Robert Linkul: Three Things I Learned Training Older Adults

I started personal training in 1999 as a very part-time trainer and officially made the commitment to full-time training in 2004. After working as a floor supervisor (gym attendant) for three months, at a fancy country club, I was granted permission to start working as a full-time personal trainer.

My first official client was a 51-year-old female who was a two-time masters downhill ski champion. After 40 years of skiing with no injuries, she blew her knee apart in a freak accident.

Being faced with the massive challenge of working with someone who was severely broken was well outside my comfort zone (and my scope of practice), however, I really enjoyed working with this client and wanted to aid her in any way that I could. Although I was going to school at the time to earn my bachelor’s degree in kinesiology, my experience with sports injuries was limited. I had to invest a great deal of time into researching this injury and educating myself as much as possible to make my training with her a success.

After consulting my physical therapy mentor (who also happened to be my client’s PT) and my client’s doctor, we created a six-month training program designed specifically to help reinforce my client’s knee and get her back into action. We spent half of our daily session implementing our PT’s program to get her knee soundly strong and then other half on core and upper body work to maintain her general fitness. She successfully returned to skiing 18 months after her injury, and fourteen years later, this same client still trains three days a week with me. During this time, she has become an avid cyclist and has completed many 100-mile rides.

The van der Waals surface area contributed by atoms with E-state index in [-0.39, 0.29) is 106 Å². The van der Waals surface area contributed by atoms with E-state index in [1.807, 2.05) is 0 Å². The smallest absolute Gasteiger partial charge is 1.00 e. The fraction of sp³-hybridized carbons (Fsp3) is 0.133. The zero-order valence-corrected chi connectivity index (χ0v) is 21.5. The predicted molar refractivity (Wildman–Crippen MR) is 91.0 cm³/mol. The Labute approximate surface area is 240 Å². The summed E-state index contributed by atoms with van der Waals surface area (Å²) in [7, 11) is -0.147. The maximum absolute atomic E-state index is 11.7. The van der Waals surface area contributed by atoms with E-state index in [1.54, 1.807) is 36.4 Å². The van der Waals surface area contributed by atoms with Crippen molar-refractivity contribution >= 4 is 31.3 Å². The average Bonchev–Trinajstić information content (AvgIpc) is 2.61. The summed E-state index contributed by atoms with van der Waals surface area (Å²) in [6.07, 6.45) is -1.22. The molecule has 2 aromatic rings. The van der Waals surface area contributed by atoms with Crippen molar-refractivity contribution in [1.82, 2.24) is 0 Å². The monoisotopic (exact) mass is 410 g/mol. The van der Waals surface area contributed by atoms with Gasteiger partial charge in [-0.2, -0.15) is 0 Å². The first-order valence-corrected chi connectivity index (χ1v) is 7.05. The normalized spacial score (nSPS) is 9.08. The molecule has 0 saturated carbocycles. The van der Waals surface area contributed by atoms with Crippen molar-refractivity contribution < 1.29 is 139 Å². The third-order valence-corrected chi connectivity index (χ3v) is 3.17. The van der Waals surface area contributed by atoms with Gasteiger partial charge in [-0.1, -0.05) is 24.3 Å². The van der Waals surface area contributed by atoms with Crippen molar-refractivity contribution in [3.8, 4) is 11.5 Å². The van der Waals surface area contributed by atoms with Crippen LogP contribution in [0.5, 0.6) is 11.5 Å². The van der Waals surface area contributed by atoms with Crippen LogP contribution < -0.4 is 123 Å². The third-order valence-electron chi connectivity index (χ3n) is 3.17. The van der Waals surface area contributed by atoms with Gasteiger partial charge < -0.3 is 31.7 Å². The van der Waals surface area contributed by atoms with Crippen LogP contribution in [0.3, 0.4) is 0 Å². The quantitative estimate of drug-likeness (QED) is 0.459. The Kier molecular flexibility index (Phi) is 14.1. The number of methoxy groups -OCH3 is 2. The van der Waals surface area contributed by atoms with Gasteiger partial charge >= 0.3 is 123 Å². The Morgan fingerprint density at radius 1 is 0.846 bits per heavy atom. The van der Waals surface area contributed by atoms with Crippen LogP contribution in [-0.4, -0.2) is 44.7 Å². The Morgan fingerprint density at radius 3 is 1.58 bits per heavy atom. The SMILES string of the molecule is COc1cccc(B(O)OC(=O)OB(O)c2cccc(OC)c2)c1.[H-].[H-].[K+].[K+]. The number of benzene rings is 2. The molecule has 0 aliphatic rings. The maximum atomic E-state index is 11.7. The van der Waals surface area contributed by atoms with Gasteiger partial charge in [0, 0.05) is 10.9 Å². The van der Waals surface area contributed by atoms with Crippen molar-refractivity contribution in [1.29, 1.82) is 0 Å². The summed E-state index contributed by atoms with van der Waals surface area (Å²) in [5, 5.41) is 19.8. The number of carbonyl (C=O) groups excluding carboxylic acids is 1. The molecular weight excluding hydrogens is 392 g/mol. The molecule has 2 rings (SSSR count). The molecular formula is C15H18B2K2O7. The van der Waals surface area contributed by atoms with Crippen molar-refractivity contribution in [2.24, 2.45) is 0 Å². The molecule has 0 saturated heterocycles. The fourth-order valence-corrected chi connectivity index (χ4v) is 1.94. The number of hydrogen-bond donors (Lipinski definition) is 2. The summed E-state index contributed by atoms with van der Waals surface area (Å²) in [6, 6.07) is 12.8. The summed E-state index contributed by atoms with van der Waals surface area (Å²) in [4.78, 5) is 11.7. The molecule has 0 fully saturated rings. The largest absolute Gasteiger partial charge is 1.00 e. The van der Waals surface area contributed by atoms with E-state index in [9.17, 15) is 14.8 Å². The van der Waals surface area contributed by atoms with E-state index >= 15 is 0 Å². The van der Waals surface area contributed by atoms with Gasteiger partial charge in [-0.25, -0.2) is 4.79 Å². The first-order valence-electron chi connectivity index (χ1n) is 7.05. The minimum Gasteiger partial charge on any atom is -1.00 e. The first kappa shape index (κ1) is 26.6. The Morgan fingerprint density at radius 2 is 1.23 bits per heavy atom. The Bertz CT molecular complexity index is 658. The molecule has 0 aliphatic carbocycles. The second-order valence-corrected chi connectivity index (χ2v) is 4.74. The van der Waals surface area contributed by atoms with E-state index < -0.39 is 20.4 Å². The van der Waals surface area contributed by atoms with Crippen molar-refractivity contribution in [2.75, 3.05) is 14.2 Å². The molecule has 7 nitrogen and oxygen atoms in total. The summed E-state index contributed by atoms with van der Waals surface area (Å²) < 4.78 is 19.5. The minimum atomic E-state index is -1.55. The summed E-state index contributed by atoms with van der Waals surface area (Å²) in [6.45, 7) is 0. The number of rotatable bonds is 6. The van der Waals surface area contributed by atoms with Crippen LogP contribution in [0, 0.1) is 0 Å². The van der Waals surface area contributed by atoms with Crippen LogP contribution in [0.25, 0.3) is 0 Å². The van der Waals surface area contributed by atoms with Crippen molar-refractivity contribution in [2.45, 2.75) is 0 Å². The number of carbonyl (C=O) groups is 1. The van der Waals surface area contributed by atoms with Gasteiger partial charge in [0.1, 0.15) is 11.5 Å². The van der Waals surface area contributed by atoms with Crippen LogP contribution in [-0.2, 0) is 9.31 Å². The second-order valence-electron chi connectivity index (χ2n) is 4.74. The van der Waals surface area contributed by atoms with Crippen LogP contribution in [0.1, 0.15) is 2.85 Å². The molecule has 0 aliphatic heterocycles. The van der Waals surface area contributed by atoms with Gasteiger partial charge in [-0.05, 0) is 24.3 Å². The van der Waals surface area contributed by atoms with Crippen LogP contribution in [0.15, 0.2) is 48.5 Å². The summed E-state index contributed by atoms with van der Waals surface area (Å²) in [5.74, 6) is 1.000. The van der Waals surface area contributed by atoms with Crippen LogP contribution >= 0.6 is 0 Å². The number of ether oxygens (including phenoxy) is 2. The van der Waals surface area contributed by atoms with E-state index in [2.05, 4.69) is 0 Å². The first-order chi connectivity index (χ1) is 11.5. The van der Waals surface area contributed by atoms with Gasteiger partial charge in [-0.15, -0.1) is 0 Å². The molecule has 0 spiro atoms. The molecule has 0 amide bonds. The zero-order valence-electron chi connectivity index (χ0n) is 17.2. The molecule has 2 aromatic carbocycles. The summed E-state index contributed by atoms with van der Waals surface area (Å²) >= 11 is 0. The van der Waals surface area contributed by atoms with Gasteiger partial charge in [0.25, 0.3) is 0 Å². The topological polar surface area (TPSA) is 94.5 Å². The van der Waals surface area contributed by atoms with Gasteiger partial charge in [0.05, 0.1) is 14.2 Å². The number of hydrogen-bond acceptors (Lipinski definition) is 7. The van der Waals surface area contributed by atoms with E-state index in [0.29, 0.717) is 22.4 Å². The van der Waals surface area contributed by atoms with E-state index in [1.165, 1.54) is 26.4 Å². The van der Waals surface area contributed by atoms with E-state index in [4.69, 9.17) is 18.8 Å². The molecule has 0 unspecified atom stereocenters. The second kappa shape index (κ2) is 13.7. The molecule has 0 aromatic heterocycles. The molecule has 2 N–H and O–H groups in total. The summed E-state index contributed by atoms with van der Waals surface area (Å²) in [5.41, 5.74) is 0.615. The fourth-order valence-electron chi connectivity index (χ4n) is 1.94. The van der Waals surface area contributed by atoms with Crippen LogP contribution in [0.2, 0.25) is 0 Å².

I didn’t know it at the time, but this was the start of my journey to find my specialty of working with older (aging) adults. As I continued to gain older adult clients with different physical limitations, I re-invested myself every time to learn about their specific injury or limitation in order to build them a strength training plan for success. To this day, after collecting all the data I can from my new client during the initial interview and consultation and the outline from our physical therapist, I return to my office to research, design and create a program specific to their needs.

Over the last 14 years, working as a full-time trainer in Sacramento, I have built a clientele of 72 clients that train with me two to three days per week (semi-private small group training model).

Of my 72 clients, 14 of them have been with me since year one!

This is the greatest compliment a client can pay to me—staying committed to my program for a decade and a half speaks volumes about how much they value our training together. The reason I’m telling you this is that my dedicated clientele of 14 years all started with me in their 50s, so they are now 65 to 75 years old and are beginning to experience some physical limitations, hormonal changes, life challenges and changes that alter the way their bodies respond to their training.

Arthritis, osteoarthritis, osteopenia, bone degeneration, inflammation, low back and/or sciatic pain, medial meniscus and/or patellar pain and shoulder joint impingements tend to be the most common fears, injuries or onset of symptoms that we see with the older populations as they age. I’m not a doctor or a physical therapist, but that does not keep me from having a very good understanding of these limitations as the majority of my clients either currently have these issues or have a high potential of experiencing them in the future. Learning about these limitations, what causes them, what helps prevent them and what can be done to counteract them as a client ages and trains in the weight room are of high importance for me and the quality of programming that I do for them. I consider myself a member of my client’s health team, partnering with their physical therapist, dietitian, behavioral councilor doctor (medical staff) to assist the client in pursing their optimal health and achieving their fitness-based goals.